As with most of the key issues in this race, McMorris' views are similar to her fellow Republican candidates'. She supports tort reform and opposes a single-payer health care plan run by the government. But McMorris doesn't shy away from admitting that as a Republican, she's got some work to do.
"Republicans in general have neglected to be pro-active about health care," McMorris says. "It's a huge issue, and it's something Republicans have to be focused on."
McMorris has made jobs and the economy -- always high on the list of voters' concerns in the Inland Northwest -- her top priority. Specifically, she's supportive of small business and is an advocate of pro-farming legislation.
"Without a doubt, it's a key issue," she says. "There's a lot involved in creating jobs and spurring the economy. During my time in the legislature, I've come to recognize it's most effective to help businesses that are currently established here, and it highlights the importance of reducing tax burden[s] and regulatory burden[s]."
McMorris is pro-life, but says stem cell research is more complicated.
"I support the approach President Bush laid out that allows advance of science without disrupting life," McMorris says. "It's a difficult issue, and I want to protect the new life." But McMorris differs from Bush's perspective on right-to-die issues, saying it shouldn't be regulated. "I would ensure the patient and the doctor were being able to make those decisions."
Like the other Republican candidates, McMorris wants to see amendments to the Endangered Species Act. "The ESA needs to take into consideration economic considerations," she says. She supports creating incentives for property owners to protect endangered species rather than punishments for violating the ESA.
McMorris supports the Bush administration's invasion of Iraq. When questioned about what she'd like to see happen there, however, she says she would like to see the United States leave.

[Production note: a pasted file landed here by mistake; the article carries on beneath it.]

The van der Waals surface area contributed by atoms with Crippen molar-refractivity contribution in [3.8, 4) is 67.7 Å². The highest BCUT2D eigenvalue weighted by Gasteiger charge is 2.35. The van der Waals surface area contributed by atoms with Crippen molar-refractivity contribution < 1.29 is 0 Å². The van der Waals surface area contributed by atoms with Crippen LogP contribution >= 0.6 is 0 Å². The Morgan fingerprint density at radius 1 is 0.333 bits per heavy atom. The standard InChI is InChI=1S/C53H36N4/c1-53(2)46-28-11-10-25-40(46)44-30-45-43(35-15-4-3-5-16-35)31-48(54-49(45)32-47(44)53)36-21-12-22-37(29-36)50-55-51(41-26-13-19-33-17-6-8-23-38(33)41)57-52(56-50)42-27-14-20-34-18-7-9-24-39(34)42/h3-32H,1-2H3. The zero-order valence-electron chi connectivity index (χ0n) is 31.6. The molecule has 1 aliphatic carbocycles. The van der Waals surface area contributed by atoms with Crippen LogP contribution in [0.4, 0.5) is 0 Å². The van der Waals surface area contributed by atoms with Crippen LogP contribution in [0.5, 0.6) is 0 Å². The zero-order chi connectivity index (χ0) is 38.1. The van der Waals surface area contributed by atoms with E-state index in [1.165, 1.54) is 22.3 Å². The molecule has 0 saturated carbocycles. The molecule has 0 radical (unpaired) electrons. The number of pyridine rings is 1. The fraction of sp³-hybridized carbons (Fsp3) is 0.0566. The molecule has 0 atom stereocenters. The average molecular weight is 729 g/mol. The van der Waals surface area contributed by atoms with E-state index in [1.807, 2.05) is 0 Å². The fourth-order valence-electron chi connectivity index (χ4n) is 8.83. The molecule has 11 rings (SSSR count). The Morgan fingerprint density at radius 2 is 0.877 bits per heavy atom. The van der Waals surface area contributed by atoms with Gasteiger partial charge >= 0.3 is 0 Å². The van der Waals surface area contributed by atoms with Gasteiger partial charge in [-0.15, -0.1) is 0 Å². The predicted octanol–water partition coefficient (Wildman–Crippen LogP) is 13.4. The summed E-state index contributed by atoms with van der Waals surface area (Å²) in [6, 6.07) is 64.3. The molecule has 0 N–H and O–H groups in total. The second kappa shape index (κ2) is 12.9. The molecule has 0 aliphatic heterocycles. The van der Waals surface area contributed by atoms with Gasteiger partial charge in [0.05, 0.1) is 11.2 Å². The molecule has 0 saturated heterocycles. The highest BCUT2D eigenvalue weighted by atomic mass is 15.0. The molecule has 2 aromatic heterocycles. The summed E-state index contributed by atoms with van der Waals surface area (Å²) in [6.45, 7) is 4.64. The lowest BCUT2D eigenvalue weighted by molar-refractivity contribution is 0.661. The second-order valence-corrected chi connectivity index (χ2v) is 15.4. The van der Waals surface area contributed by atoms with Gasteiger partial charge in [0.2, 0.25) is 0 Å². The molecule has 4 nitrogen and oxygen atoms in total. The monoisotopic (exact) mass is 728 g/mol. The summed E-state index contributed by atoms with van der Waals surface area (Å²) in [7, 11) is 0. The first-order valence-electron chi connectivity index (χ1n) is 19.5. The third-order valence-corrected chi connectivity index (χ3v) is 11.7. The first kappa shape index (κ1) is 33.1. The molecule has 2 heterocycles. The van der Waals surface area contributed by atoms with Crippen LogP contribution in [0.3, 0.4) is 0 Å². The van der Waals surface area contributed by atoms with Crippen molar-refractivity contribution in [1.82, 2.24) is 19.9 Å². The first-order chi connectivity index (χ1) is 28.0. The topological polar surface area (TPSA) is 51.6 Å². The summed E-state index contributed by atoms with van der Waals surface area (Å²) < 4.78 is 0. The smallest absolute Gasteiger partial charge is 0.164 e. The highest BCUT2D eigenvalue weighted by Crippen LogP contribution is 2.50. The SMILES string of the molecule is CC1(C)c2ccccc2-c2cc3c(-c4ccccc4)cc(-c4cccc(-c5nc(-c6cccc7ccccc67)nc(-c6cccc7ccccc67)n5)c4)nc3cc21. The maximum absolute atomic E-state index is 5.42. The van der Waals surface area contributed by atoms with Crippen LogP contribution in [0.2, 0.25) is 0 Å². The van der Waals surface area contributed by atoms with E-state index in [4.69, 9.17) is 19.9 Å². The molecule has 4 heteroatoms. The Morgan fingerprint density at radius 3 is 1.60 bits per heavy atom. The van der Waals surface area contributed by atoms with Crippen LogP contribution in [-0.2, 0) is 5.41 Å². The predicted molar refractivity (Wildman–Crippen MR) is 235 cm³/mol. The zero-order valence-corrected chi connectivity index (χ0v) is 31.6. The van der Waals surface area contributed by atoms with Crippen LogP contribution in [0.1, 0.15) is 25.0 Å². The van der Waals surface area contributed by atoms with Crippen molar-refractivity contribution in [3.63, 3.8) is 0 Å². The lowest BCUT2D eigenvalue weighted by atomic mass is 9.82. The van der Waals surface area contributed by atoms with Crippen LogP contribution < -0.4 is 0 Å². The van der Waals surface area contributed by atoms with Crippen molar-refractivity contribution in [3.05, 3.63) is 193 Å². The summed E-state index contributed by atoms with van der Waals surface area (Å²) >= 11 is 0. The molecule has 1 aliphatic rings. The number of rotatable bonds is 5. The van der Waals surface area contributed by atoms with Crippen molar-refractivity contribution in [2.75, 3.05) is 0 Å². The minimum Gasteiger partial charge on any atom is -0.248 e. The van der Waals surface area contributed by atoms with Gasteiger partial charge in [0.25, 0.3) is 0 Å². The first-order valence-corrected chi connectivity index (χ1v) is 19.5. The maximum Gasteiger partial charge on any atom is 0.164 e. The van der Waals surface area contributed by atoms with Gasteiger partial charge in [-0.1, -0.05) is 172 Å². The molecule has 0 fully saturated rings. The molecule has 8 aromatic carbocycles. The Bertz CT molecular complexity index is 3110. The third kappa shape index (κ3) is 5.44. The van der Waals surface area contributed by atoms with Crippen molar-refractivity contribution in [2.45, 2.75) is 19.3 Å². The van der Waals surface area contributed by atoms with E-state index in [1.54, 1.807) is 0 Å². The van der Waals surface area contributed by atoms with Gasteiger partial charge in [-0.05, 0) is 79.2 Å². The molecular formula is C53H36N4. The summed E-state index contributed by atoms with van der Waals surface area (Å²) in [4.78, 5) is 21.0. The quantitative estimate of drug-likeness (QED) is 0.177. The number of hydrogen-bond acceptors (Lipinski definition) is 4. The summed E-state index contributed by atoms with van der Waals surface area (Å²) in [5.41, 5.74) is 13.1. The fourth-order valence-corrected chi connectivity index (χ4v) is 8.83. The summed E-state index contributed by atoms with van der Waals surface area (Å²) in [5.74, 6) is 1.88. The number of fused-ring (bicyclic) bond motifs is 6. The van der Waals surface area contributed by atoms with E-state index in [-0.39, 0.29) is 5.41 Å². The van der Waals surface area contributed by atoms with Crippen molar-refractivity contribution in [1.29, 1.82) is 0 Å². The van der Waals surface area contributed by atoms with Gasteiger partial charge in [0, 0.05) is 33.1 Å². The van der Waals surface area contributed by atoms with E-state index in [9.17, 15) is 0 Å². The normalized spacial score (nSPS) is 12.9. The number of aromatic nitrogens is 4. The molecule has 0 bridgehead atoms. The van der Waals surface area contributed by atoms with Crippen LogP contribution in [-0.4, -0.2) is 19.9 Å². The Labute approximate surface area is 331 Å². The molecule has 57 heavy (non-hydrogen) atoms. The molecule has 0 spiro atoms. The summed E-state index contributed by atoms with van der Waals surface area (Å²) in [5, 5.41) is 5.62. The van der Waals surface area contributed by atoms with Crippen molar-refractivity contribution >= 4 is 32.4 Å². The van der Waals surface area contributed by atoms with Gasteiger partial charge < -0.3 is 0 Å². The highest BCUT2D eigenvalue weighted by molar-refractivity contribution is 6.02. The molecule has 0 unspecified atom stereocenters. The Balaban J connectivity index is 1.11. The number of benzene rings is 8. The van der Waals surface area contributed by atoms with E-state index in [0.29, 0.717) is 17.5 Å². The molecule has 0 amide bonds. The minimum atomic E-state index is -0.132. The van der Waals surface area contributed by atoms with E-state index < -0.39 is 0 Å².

"I'd like to see [the troops] come home as soon as possible," McMorris says. "The longer we're there, the more doubts it'll raise. We should finish our business, round 'em up and have the new [Iraqi] government take over fully as soon as possible."
Despite a few noted exceptions, like John McCain, most Republicans have a hard time talking about the Patriot Act. On the one hand, Republicans have traditionally sought to protect civil liberties; on the other, few politicians will come out directly against their own party, particularly after 9/11, to oppose acts passed in the name of defense and safety. McMorris is no different.
"There is a fine line between giving government the tools to do their job and not infringing on rights," she says. "That's the challenge with the Patriot Act. We need to be giving our government those tools [but] there are many parts that need to be revisited. My concern is with the potential for abuse."
McMorris says she goes to church when she can at Grace Evangelical Church in Colville. "I'm a Christian, and I think being a Christian means conducting yourself a certain way, both in the way you act and the way you treat people. I try to be the person God wants me to be."
"I am supportive of the constitutional amendment that defines marriage being between man and woman," McMorris says. "I think it's a situation where we have activist judges where they are pursuing their own agenda. Right here in Washington state, we have a King County judge who ruled without respecting the Defense of Marriage Act. And bottom line, there needs to be respect for rule of law."
THE FEDERAL DEFICIT
McMorris says that government spending is out of control. "I support a balanced-budget amendment," she says. "We should look where can reduce the waste within the system. In government, you have duplication of services and huge bureaucracy that imposes too much paperwork in the name of accountability -- but it's costing a whole lot of money."